This is an album which benefits from repeated listenings. It will appeal to those who are fans of Mostly Autumn, Karnataka, The Reasoning, Renaissance and Uriah Heep! Yes Uriah Heep! They rock! The references are there to be heard, but Crimson Sky have a sound which is all their own. All the muscians are excellent, playing with skill and passion and with a detectable sense of fun. The production is good especially on the Misunderstood Suite. I wonder what they could do with the backing of a major label. It’s a shame that Holly has left the band but I am looking forward to hearing what new vocalist Janey will bring to the band.
Conclusion: 7 out of 10
Loreweaver- Imperative Auditions
Tracklist: Bogus (7:51), Dead Man Walking (6:28), De Rerum Natura (7:44), Follow the Weaver (7:43), Avoid Feelings (6:42), Ride The Owl (4:27), That Night (7:06), Ultraworld (9:45)
Every so often someone comes up to you and says have you heard of? Or have you come across? Well I am delighted at this one, thanks to my good friend Jill Lerner. Can I please introduce to you, a fine and outstanding band from Italy? The band Loreweaver, the album is Imperative Auditions, a rare find, a well kept secret.
This is a band that consists of Barbara Rubin (vocals), Francesco Salvadeo (guitars), Giordano Mattiuzzo (bass), Lorenzo Marcenaro (keyboards) and Claudio Cavalli (drums). A group of musicians that are all classically trained having developed and shaped their creative juices, producing this damn fine progressive metal album.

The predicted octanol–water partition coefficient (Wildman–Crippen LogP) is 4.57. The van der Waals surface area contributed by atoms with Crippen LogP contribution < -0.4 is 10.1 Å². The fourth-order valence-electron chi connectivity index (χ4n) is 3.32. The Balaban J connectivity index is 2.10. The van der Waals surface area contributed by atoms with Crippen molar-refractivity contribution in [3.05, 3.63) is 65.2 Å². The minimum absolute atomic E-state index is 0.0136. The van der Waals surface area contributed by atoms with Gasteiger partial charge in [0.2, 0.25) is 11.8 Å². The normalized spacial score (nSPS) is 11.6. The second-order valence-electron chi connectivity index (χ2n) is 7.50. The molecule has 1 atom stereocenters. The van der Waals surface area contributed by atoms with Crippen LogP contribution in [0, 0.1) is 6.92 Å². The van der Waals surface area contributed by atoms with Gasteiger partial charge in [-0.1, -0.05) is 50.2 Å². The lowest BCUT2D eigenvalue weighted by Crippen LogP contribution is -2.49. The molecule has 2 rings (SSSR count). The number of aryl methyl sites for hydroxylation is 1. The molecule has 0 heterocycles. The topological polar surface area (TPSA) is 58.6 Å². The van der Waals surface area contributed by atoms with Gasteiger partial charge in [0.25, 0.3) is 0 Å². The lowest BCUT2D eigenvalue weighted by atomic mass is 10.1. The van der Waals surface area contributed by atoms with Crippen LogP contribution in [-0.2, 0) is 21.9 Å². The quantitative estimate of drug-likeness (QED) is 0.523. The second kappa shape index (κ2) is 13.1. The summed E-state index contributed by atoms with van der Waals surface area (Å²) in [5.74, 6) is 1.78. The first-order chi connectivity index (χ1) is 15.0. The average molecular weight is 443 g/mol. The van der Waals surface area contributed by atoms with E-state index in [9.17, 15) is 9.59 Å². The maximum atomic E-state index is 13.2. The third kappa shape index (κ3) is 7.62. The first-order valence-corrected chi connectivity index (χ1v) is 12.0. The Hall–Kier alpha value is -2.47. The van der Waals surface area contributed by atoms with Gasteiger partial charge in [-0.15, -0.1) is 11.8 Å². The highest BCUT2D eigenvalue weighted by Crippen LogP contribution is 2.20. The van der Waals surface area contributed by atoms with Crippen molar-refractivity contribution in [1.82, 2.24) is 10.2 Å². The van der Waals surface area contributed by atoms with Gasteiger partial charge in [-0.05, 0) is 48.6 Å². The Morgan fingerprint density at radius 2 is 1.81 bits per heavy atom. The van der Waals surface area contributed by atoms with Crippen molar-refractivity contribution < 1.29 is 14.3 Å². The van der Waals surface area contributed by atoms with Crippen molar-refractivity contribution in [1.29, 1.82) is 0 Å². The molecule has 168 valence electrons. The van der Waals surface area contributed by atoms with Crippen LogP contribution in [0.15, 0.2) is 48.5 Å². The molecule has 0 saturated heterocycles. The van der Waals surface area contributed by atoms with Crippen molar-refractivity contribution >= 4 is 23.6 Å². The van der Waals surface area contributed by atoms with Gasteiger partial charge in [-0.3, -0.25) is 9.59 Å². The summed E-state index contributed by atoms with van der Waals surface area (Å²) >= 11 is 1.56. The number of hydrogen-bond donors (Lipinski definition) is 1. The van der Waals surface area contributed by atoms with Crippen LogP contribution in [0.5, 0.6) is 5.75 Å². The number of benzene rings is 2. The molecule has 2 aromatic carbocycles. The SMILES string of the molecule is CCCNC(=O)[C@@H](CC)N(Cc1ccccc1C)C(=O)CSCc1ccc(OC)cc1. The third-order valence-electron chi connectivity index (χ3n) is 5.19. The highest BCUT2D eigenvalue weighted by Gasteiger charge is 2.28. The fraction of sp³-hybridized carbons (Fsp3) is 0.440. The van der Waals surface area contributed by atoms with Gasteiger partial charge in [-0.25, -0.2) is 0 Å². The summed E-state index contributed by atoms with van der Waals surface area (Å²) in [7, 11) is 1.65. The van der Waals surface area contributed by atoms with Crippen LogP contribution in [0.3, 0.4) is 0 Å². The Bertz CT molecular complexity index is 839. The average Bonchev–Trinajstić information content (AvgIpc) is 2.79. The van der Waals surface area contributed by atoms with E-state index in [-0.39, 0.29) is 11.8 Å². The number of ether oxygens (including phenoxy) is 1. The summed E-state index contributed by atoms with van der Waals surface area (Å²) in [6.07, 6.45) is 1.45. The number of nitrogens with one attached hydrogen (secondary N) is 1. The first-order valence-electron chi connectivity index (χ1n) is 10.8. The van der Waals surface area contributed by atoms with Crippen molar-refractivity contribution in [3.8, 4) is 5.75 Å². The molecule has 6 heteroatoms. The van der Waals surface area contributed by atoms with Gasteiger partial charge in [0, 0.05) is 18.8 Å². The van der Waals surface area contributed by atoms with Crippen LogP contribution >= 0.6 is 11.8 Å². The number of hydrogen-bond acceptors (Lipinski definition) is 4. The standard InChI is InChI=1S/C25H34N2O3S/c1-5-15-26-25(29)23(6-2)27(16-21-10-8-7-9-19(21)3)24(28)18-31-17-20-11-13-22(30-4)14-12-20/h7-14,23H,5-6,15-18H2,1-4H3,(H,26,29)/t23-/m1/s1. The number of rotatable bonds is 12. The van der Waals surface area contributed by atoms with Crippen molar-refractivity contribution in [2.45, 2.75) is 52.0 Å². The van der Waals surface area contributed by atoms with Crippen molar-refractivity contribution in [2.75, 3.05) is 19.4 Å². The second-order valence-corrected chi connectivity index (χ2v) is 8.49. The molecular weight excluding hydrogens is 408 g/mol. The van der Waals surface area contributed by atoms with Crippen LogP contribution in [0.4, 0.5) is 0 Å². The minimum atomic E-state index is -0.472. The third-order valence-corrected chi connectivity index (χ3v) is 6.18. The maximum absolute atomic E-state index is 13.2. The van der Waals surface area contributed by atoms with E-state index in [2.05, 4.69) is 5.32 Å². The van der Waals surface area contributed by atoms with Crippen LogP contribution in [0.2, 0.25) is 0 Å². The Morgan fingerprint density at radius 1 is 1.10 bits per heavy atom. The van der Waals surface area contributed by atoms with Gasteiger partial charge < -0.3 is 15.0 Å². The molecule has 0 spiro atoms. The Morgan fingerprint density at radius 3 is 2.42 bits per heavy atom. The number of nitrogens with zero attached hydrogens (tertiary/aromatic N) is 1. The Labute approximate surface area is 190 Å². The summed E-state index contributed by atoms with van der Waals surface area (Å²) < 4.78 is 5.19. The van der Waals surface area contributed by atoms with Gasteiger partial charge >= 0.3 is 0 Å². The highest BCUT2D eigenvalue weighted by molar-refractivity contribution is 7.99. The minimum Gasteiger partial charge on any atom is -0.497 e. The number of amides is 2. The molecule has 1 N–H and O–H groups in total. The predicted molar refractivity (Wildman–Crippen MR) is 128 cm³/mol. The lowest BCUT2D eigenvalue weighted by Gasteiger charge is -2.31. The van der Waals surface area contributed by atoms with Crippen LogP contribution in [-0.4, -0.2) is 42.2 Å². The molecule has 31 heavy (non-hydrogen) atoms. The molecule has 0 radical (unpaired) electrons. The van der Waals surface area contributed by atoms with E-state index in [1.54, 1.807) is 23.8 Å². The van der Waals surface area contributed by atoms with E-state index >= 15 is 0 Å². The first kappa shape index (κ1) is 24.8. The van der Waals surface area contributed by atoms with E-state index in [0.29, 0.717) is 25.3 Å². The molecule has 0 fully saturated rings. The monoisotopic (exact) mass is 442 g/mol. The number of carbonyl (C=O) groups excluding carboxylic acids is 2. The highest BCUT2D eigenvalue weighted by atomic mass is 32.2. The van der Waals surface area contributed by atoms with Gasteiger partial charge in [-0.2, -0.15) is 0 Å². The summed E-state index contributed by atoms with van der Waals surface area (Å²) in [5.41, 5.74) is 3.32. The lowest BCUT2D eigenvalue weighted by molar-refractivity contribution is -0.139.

On hearing the album, my initial reaction was WOW and then, they sound like a cross between Dream Theater, L.T.E and Lana Lane, a powerful mix to say the least. The dexterity of the band is second to none with their quick paced time changes, keeping the solo passages to a minimum, an efficient use of instrumentation, so to speak, not allowing it to become self indulgent for any one individual. We get a full set of musical emotions presented here, smooth notation, which is interacted with heavier guitar riffs, building some very complex musical structures. The added bonus in all this though, is that, the band work, in unity, as a team, no one person being more important than the next, which can be a rare commodity these days.
Bogus starts the whole affair off with its high paced hi jinx, keyboards, guitars, bass and percussions offering recognition to each other, then wham, Ms. Rubin kicks in with her powerful vocal presentation. The impeccable music interaction is stunning, each member free to breathe their own personality into the piece, which makes creations like this very powerful and likeable to say the least. Marcenaro’ keyboard work really adds character.